HDMI has been the standard for video transmission for about ten years. Whether it’s a TV, PlayStation, monitor, laptop, set-top box, or even your camera, an HDMI cable (and connector) is the one you use to get the video from the source to the display. Now, shortly before CES 2022, the HDMI Forum has announced a new HDMI standard called HDMI 2.1a. What are the new features in HDMI 2.1a and why should you care? Check out all the details below.
So what’s new in HDMI 2.1a?
Source: Dot Sports
HDMI 2.1a is based on the latest HDMI 2.1 standard and brings some new functions with it. One of the most important innovations in the HDMI 2.1a standard is source-based tone mapping, or SBTM. SBTM is a new HDR function that offsets some of the HDR processing from your television to the video source such as your Blu-ray player or game console. It’s not a new HDR standard – it’s not meant to replace HDR10 or Dolby Vision. Instead, SBTM only helps televisions and streaming devices balance the workload of HDR processing among themselves for smoother content playback.
According to the HDMI Forum, it will be possible for set-top boxes, game console manufacturers and TV manufacturers to add support for the new SBTM function through a firmware update “depending on” [the video source’s] Draft. “However, since companies are slow to adopt new HDMI standards, when you buy a new TV, you will most likely enjoy the new standard.
Why should you care?
Source: Pocketnow video
So, yes, why should you care about HDMI 2.1a? Let’s look at an example. Have you ever played an HDR movie or TV show on Netflix on your smart TV? You must have noticed some hiccups if the video is just starting. This is because all of the processing of HDR video content is currently done on television. The video source, which can be your Amazon Fire TV or Google Chromecast, does not matter when processing the HDR data. It simply passes the raw video data to the television, which then processes and plays it back. However, most of the TVs on the market do not have very powerful hardware that cannot decode the HDR content smoothly and therefore the video is lagging.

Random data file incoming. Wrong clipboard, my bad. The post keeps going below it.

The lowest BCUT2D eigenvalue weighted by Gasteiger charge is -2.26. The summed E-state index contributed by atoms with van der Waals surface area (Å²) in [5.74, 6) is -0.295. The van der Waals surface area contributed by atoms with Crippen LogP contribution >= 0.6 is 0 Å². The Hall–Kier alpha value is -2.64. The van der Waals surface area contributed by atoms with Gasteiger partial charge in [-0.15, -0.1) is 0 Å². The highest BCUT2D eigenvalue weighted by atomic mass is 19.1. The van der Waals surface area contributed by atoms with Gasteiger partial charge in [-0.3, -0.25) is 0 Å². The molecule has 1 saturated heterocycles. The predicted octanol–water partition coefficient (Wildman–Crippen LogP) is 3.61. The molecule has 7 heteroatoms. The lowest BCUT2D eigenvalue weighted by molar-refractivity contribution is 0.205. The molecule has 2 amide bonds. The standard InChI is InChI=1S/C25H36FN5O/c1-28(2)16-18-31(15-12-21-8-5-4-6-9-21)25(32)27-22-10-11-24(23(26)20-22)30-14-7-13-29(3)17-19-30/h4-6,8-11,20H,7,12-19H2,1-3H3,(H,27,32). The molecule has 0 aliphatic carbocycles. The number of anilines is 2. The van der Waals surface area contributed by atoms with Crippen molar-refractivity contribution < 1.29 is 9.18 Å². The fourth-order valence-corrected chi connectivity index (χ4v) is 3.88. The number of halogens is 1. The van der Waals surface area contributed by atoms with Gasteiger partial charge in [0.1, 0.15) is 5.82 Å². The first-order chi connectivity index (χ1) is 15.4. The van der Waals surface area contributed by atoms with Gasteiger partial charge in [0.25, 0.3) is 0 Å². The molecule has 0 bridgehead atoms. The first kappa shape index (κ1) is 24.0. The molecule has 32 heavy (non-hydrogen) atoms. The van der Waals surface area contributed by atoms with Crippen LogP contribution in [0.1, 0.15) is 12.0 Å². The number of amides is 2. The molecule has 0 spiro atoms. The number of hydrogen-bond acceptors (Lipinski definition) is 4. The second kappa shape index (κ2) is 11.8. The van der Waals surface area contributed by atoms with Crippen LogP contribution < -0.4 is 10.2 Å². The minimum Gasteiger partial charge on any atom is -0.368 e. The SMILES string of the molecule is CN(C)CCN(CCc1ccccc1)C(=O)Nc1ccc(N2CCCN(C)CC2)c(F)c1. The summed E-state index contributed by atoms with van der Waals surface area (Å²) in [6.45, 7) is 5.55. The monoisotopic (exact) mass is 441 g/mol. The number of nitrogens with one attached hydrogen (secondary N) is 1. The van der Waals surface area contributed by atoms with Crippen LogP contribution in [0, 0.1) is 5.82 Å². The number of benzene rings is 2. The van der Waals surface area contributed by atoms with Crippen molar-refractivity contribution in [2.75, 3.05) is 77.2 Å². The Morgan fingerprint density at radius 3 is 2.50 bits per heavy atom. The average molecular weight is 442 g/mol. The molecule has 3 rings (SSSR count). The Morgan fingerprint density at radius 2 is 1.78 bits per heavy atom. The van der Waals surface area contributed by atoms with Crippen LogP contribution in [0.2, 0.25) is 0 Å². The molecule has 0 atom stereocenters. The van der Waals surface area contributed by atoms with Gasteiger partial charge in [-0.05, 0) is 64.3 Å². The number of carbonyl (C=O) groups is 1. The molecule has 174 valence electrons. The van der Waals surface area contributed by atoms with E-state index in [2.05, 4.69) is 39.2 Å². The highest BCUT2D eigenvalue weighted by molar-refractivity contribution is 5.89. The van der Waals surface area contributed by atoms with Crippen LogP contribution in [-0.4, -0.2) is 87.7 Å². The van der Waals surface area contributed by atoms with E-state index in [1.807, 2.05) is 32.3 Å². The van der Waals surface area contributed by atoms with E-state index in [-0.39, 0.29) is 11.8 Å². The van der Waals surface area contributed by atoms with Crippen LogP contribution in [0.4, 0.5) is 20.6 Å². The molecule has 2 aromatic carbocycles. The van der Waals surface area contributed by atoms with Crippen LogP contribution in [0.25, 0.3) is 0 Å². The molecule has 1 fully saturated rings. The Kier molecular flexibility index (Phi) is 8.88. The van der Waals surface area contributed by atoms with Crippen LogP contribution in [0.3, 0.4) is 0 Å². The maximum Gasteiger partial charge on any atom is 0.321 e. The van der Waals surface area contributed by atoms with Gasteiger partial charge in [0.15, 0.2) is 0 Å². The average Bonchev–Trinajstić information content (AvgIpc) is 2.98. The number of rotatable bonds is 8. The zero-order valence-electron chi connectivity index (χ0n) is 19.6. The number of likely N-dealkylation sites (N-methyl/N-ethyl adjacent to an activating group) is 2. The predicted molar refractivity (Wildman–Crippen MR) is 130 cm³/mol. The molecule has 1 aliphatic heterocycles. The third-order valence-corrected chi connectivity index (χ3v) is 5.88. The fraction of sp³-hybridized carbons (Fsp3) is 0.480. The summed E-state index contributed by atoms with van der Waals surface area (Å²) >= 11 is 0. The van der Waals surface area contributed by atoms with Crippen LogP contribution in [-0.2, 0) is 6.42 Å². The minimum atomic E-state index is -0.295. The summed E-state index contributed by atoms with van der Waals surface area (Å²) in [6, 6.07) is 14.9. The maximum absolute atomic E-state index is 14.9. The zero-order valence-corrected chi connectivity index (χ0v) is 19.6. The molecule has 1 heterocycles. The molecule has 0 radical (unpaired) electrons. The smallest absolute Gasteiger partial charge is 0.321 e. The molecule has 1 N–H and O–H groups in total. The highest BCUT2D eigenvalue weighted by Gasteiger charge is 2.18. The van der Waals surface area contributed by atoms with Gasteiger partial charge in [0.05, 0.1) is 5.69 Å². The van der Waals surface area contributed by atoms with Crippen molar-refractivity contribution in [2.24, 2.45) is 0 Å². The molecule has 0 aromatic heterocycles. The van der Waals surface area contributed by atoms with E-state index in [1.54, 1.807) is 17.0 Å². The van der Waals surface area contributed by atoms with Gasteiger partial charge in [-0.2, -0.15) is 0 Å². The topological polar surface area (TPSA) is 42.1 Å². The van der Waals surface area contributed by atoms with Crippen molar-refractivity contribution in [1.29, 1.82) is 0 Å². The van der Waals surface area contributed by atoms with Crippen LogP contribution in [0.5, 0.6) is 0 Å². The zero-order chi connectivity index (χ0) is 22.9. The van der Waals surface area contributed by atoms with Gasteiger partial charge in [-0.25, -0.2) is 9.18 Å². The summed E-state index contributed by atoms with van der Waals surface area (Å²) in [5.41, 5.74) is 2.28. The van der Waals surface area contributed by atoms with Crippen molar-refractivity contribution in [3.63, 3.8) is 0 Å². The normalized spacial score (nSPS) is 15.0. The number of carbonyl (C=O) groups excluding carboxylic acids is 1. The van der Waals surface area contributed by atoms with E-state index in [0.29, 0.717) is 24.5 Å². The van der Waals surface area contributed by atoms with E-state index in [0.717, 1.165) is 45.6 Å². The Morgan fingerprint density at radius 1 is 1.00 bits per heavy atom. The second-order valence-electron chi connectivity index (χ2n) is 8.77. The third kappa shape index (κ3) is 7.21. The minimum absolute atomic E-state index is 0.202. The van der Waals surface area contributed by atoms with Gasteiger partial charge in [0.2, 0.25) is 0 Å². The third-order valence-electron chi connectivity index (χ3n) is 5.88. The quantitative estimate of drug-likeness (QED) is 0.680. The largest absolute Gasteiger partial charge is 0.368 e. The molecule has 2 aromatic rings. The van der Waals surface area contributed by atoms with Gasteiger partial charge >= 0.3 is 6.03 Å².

With HDMI 2.1a, this HDR processing load is shared between the video source and the television. This results in better and smoother HDR video playback.
HDMI standards have been (kind of) a mess lately. This is because most of the features the HDMI Forum is adding to the new standard – such as adding 10K resolution or a refresh rate of 120 Hz to HDMI 2.1 – are optional. This means that manufacturers do not have to meet all HDMI 2.1 features in order to call their devices “HDMI 2.1 supported”. The SBTM function of HDMI 2.1a is also optional. It will be a feature that manufacturers can support – but not something they have to do. This means that even if the devices do not support the new SBTM feature, manufacturers can still describe their devices as “HDMI 2.1a supported”.
All of these optional features make it difficult for a consumer to distinguish between TVs that actually support all of HDMI 2.1 features and those that don’t. As TFTCentral reports, most manufacturers do not adhere to the HDMI licensing recommendations for the HDMI port labeling. Currently, companies are referring to their ports as HDMI 2.0, which does not support the new features added with HDMI 2.1. However, since “there is no longer an HDMI 2.0 standard: All new HDMI 2.0 connections should be grouped under the HDMI 2.1 branding, although none of the new functions of the” new “2.1 standard are used.”
It is to be feared that the same will happen with HDMI 2.1a. Companies would start to market their devices as “HDMI 2.1a” supported, even if the connections did not support the new SBTM feature. So it will still be important to read the fine print on TV boxes to know which features they support and which don’t – even though that was the point in introducing HDMI standards.
Via: The Verge, TFTCentral